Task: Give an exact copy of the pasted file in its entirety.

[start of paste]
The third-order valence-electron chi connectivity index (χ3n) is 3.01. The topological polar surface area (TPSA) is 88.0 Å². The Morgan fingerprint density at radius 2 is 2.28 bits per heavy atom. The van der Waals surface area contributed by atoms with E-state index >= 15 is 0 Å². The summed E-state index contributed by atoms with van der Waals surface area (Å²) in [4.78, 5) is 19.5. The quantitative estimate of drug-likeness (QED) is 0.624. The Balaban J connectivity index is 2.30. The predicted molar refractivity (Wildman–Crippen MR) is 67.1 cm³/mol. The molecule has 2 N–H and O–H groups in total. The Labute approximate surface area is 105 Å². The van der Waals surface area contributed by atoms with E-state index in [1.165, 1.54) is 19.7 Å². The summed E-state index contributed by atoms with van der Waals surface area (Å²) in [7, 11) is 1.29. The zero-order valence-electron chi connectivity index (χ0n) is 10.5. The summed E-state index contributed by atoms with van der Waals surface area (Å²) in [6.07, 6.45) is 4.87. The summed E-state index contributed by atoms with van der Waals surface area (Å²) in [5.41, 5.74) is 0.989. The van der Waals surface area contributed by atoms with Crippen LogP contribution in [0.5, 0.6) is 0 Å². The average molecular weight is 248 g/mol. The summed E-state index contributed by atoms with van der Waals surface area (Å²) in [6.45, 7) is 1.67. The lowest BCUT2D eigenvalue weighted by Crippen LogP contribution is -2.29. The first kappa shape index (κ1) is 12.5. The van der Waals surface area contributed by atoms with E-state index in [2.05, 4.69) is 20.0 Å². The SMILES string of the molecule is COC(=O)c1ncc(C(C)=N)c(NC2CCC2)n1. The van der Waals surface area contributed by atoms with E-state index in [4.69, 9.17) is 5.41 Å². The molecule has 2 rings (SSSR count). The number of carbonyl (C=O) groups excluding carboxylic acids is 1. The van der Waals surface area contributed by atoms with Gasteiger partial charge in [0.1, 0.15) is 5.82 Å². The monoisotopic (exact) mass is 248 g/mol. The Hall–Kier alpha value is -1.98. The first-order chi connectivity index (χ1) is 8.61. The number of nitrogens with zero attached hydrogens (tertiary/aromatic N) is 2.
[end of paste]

The third-order valence-electron chi connectivity index (χ3n) is 3.01. The topological polar surface area (TPSA) is 88.0 Å². The Morgan fingerprint density at radius 2 is 2.28 bits per heavy atom. The van der Waals surface area contributed by atoms with E-state index >= 15 is 0 Å². The summed E-state index contributed by atoms with van der Waals surface area (Å²) in [4.78, 5) is 19.5. The quantitative estimate of drug-likeness (QED) is 0.624. The Balaban J connectivity index is 2.30. The predicted molar refractivity (Wildman–Crippen MR) is 67.1 cm³/mol. The molecule has 2 N–H and O–H groups in total. The Labute approximate surface area is 105 Å². The van der Waals surface area contributed by atoms with E-state index in [1.165, 1.54) is 19.7 Å². The summed E-state index contributed by atoms with van der Waals surface area (Å²) in [7, 11) is 1.29. The zero-order valence-electron chi connectivity index (χ0n) is 10.5. The summed E-state index contributed by atoms with van der Waals surface area (Å²) in [6.07, 6.45) is 4.87. The summed E-state index contributed by atoms with van der Waals surface area (Å²) in [5.41, 5.74) is 0.989. The van der Waals surface area contributed by atoms with Crippen LogP contribution in [0.5, 0.6) is 0 Å². The average molecular weight is 248 g/mol. The summed E-state index contributed by atoms with van der Waals surface area (Å²) in [6.45, 7) is 1.67. The lowest BCUT2D eigenvalue weighted by Crippen LogP contribution is -2.29. The first kappa shape index (κ1) is 12.5. The van der Waals surface area contributed by atoms with E-state index in [2.05, 4.69) is 20.0 Å². The SMILES string of the molecule is COC(=O)c1ncc(C(C)=N)c(NC2CCC2)n1. The van der Waals surface area contributed by atoms with E-state index in [4.69, 9.17) is 5.41 Å². The molecule has 2 rings (SSSR count). The number of carbonyl (C=O) groups excluding carboxylic acids is 1. The van der Waals surface area contributed by atoms with Gasteiger partial charge in [0.1, 0.15) is 5.82 Å². The monoisotopic (exact) mass is 248 g/mol. The Hall–Kier alpha value is -1.98. The first-order chi connectivity index (χ1) is 8.61. The number of nitrogens with zero attached hydrogens (tertiary/aromatic N) is 2.